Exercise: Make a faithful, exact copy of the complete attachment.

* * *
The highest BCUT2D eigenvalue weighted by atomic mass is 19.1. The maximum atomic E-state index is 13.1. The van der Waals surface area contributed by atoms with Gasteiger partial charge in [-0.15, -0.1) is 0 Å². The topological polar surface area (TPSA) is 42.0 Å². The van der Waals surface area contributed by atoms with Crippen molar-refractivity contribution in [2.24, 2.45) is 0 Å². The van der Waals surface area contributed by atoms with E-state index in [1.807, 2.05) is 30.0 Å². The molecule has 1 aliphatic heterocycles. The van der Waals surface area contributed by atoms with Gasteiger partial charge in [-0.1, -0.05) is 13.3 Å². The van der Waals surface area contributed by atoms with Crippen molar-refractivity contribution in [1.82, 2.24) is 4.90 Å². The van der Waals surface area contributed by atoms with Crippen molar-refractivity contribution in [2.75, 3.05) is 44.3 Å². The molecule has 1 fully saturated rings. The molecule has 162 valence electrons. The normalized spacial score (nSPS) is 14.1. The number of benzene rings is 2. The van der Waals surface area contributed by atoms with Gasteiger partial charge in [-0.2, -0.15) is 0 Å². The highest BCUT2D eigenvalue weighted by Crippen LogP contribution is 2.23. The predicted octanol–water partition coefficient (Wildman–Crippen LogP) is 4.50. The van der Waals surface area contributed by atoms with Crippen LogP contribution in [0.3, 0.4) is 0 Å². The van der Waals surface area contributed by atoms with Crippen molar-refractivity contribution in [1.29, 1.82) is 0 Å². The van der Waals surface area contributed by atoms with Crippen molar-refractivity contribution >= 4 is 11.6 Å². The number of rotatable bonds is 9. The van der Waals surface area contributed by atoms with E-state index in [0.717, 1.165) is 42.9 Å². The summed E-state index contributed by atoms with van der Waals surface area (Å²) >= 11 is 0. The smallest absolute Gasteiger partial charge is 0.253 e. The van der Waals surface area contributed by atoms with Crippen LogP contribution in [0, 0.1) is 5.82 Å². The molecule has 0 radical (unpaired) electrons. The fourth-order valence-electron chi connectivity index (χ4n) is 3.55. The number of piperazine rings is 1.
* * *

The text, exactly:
The highest BCUT2D eigenvalue weighted by atomic mass is 19.1. The maximum atomic E-state index is 13.1. The van der Waals surface area contributed by atoms with Gasteiger partial charge in [-0.15, -0.1) is 0 Å². The topological polar surface area (TPSA) is 42.0 Å². The van der Waals surface area contributed by atoms with Crippen molar-refractivity contribution in [2.24, 2.45) is 0 Å². The van der Waals surface area contributed by atoms with E-state index in [1.807, 2.05) is 30.0 Å². The molecule has 1 aliphatic heterocycles. The van der Waals surface area contributed by atoms with Gasteiger partial charge in [-0.1, -0.05) is 13.3 Å². The van der Waals surface area contributed by atoms with Crippen molar-refractivity contribution in [1.82, 2.24) is 4.90 Å². The van der Waals surface area contributed by atoms with Crippen molar-refractivity contribution in [2.75, 3.05) is 44.3 Å². The molecule has 1 fully saturated rings. The molecule has 162 valence electrons. The normalized spacial score (nSPS) is 14.1. The number of benzene rings is 2. The van der Waals surface area contributed by atoms with Gasteiger partial charge in [-0.2, -0.15) is 0 Å². The highest BCUT2D eigenvalue weighted by Crippen LogP contribution is 2.23. The predicted octanol–water partition coefficient (Wildman–Crippen LogP) is 4.50. The van der Waals surface area contributed by atoms with Crippen LogP contribution in [0.3, 0.4) is 0 Å². The van der Waals surface area contributed by atoms with Crippen molar-refractivity contribution in [1.29, 1.82) is 0 Å². The van der Waals surface area contributed by atoms with Crippen molar-refractivity contribution >= 4 is 11.6 Å². The number of rotatable bonds is 9. The van der Waals surface area contributed by atoms with E-state index in [0.717, 1.165) is 42.9 Å². The summed E-state index contributed by atoms with van der Waals surface area (Å²) >= 11 is 0. The smallest absolute Gasteiger partial charge is 0.253 e. The van der Waals surface area contributed by atoms with Crippen LogP contribution in [0, 0.1) is 5.82 Å². The molecule has 0 radical (unpaired) electrons. The fourth-order valence-electron chi connectivity index (χ4n) is 3.55. The number of piperazine rings is 1.